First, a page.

Deleting Your Dating App as an Act of Faith
Internet memelord Tank Sinatra made a cheeky post about now-Duchess of Sussex Meghan Markle a few weeks ago. Piggybacking off the royal wedding hoopla, he compared an old photo of Markle looking like a deer in headlights with one of her and Prince Harry beaming and newly betrothed, sans-serif-ly stating something along the lines of “Life without Bumble / Life with Bumble.”
While memes aren’t generally thought of as fountains of truth, this one came across a little sticky. Harry and Markle were set up by a mutual friend, and Tank is in a paid partnership with the Bumble dating app, which already got flack for capitalizing on the royal couple’s engagement announcement last fall with a clever push notification broadcasted to its users. The meme has since been pulled from Tank’s Instagram feed.
According to DatingAdvice.com, one-fifth of current committed relationships began online, and 17 percent of couples who married in the past year met each other via an app. Online platforms also open the floodgates for those seeking casual encounters — in a survey of its readers, Esquire said 47 percent reported using Tinder for hook-ups.
Whatever your intentions, online dating works. But so does meeting people in your day-to-day life, and getting set up by friends and family. No matter your lonely heart or dry spell, no matter how many people tell you they found love on the Internet, opting out of online dating doesn’t mean you’ve taken yourself off the market, nor does it mean you’re not trying hard enough.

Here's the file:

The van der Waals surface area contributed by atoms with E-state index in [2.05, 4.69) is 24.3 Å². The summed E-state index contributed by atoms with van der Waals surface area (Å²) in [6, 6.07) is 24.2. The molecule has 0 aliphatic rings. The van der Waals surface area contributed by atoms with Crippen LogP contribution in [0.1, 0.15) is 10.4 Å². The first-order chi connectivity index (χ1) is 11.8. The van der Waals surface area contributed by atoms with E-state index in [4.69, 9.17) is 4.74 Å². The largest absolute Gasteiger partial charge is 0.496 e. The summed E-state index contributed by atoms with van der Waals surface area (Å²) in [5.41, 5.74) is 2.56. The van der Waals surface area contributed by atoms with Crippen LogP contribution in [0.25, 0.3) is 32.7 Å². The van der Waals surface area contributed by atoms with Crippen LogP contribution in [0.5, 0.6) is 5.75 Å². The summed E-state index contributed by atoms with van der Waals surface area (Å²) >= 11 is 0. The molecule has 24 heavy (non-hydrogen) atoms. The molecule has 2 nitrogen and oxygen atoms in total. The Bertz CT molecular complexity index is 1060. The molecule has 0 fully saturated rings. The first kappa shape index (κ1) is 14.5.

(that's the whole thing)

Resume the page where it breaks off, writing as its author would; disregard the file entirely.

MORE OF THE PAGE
Efficiency & Expense
One of online dating’s accolades is that it’s efficient. You type out who you are and what you’re looking for, come across someone attractive and complimentary, and there you have it: a match. You banter, you charm, you set up an in-person meeting to see if those witty texts translate to real-life chemistry. If you’re lucky it does. More likely it doesn’t.
Online dating exposes you to a bigger pool of potential romantic partners, and in many ways dating is a numbers game. But high quantity doesn’t necessarily equal high efficiency. You spend time assembling and tweaking your profile, browsing, messaging, scheduling, then a few hours at an in-person get-together, all for the opportunity to assess chemistry.
If you meet someone in your day-to-day, you already have all the information you need to determine whether or not you want to date them. There’s no need to text extensively or buy someone dinner just to discover if you — or they — are interested. You might not meet as many dating prospects when relying on in-person encounters, but you’ll be far richer in time, energy, and money when you swap six pictures and a few sentences for eye contact and body language.
Real Life Has Merit
I’ve seen guys I know in real life on dating apps — guys I would have been happy to date, or guys I had already dated — but their profiles captured none of their in-person pizzazz. I saw one guy not long ago who I’ve had a crush on for years — had I not already known him, his single picture and vague sentence would have been grounds for a hard left-swipe. And of course there’s the inverse, when a beautiful charmer lights up your phone but materializes as a drab, creepy, and/or very different-looking person you are obligated to drink coffee with for the next hour.